Global Hiring: Using Cultural Anthropological Glasses

by Joshua G Rodriguez

global hiring

Being based in the U.S., often I’ve seen existing recruitment process outsourcing (RPO) companies or new companies describe themselves as “global” in the staffing industry.  More specifically, they present an outsourcing or offshoring solution that is “tailor-made” or “customized” to provide a recruitment service in a specific geography outside of their home country. But, do they actually provide global hiring?  

Within the last decade, it has become more of an appealing option to provide RPO solutions by recruiting and staffing agencies.  Essentially, it’s a hybrid of business process outsourcing (BPO) and talent acquisition (TA) arenas evolving into an attractive on-demand solution for institutions that are looking to expand their global footprint and augment their staff with an international office.

Recommended eBook: What the bleep is recruitment process outsourcing? 

As technology evolves, newer generation companies, such as the popular ride-sharing entity known as Uber, seemed to be born as global. Even the “little brother” Lyft has recently announced its international expansion. More established companies such as IBM had to learn how to expand differently.  This expansion was sparked with the desire of IBM’s legend Thomas Watson Sr. during the 1930’s who felt to obstruct war it was necessary to develop “World Peace through World Trade”.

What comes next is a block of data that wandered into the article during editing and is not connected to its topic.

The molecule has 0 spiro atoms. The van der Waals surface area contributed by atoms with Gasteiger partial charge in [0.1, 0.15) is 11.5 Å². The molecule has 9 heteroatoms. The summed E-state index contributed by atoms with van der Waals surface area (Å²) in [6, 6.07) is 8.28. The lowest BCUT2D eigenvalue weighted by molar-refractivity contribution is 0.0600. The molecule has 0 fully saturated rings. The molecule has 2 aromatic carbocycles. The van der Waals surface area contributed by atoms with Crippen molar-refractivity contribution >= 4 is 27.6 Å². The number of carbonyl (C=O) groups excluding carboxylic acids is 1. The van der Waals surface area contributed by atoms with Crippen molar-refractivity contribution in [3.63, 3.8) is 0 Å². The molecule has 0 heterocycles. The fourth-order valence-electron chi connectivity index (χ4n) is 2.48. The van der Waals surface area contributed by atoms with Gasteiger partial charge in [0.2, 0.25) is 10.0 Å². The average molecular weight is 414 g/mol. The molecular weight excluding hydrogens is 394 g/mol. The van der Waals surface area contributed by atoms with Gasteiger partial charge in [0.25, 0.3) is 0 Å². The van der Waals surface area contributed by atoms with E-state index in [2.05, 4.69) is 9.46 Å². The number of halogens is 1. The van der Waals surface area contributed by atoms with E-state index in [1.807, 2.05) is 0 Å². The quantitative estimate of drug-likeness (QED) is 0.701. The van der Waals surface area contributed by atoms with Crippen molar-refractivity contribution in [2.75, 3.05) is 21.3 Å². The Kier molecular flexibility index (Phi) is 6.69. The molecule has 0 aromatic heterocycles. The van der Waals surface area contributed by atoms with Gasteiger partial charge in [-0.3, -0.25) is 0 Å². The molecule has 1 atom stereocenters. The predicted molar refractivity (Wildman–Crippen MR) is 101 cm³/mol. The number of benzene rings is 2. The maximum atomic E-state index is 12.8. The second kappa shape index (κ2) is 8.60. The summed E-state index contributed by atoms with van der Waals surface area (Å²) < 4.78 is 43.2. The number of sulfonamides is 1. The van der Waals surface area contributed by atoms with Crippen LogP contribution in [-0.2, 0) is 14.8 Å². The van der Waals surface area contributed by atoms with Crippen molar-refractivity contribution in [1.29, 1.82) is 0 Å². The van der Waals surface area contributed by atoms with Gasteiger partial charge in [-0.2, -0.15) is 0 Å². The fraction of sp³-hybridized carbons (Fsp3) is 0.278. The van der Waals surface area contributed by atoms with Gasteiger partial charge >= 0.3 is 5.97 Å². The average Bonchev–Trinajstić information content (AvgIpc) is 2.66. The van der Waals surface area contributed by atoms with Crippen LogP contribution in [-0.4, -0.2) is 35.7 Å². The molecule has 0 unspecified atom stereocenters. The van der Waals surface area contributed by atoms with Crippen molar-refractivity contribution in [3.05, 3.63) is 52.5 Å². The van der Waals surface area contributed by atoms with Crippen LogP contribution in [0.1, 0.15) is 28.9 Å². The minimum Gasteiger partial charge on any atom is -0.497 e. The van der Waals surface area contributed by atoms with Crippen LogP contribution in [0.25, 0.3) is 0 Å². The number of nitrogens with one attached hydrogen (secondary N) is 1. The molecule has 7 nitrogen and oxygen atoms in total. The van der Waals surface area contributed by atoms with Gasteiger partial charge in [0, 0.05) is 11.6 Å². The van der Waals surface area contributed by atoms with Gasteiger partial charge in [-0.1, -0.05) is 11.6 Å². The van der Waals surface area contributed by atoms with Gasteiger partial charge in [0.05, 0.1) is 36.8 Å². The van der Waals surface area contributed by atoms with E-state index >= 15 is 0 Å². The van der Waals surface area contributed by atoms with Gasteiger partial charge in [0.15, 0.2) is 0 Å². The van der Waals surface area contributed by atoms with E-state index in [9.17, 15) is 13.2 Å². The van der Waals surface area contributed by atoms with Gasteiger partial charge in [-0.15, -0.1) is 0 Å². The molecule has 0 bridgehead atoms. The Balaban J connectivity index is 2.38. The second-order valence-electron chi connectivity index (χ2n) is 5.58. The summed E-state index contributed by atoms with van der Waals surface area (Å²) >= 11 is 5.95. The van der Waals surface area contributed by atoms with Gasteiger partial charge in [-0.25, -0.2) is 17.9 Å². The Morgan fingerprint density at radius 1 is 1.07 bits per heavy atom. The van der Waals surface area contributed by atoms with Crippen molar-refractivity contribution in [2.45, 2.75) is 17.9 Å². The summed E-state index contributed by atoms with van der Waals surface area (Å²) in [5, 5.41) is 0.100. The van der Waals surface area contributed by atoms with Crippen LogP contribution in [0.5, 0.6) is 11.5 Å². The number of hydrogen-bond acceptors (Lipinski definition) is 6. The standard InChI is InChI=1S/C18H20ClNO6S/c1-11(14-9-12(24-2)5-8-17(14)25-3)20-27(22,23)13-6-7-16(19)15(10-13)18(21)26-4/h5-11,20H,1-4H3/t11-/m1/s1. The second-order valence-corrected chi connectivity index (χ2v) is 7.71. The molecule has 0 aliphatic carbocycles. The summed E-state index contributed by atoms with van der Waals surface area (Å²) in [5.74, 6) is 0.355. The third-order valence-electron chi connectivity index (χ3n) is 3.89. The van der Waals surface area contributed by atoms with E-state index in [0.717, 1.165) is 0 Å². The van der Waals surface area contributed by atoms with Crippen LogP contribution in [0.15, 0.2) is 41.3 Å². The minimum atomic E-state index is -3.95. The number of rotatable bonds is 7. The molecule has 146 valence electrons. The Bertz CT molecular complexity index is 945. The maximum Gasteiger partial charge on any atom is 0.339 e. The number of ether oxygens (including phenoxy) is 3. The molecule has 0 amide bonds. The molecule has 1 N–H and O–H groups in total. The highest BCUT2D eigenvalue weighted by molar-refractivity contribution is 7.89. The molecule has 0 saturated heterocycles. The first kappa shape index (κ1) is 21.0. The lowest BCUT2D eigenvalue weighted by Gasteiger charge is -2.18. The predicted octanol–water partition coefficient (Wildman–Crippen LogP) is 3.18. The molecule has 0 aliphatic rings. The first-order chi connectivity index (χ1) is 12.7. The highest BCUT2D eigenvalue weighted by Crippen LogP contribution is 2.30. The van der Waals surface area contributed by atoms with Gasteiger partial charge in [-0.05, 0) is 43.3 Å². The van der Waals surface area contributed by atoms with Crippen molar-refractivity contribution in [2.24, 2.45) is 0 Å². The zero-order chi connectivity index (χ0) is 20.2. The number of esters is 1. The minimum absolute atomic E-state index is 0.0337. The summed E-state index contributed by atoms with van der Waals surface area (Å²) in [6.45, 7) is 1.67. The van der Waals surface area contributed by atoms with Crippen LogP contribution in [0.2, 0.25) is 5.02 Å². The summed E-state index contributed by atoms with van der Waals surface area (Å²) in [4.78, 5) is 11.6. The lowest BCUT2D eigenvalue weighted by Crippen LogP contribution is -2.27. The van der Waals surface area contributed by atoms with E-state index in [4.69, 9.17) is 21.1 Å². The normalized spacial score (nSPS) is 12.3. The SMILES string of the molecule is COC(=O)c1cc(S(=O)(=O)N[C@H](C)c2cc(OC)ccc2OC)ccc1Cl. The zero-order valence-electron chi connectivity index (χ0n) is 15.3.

No matter the date of inception, for companies to truly have their stamp in a global economy they need to take certain steps in hiring the right people in new unfamiliar territories.  If the time has truly come for your business to grow from a domestic entity in one country and operate in multiple countries, start with a few fundamental questions.

When considering a global market, business leaders should ask themselves, “How does anthropology come into play? Or “Can our interactions with other countries be enhanced with better cultural understandings?” Most of all, the key question that really needs contemplation, “Do we possess cross-cultural awareness for hiring the right staff?”.

Your primary drivers should not just be transactional in that you’re attempting to just gain an advantage of pricing differences when hiring a local workforce to widen profit margins due to lower cost and overhead. Remember, clients are very much aware of these factors and not as uninformed as they may have once been decades ago.

Awareness of the local culture and how to hire from the talent available is vital. 

How do you approach global hiring?

If you want to implement the same domestic hiring model internationally, this might NOT be the best approach. Before initiating your global hiring plan, it would be wise to identify key players who can spearhead the efforts. Do you have someone at a strategic executive level with an understanding of how to expand into new countries and of the value? If so, great, this is solid start. 

In my experience, that individual should approach global hiring with a fresh objective while using what I call a set of “cultural anthropological glasses”.  

I know you may think, really? Anthropology? Widely known as a study with a degree that would be useful only for university professors and museum curators trying to preserve historical relics.

When possible take a moment to review the various studies of anthropology as described by Broadly, it’s the study of human language, culture, and behaviors in societies if you’re unfamiliar with it.  Wouldn’t a better understanding of this study seem helpful before entering a market inside a new country?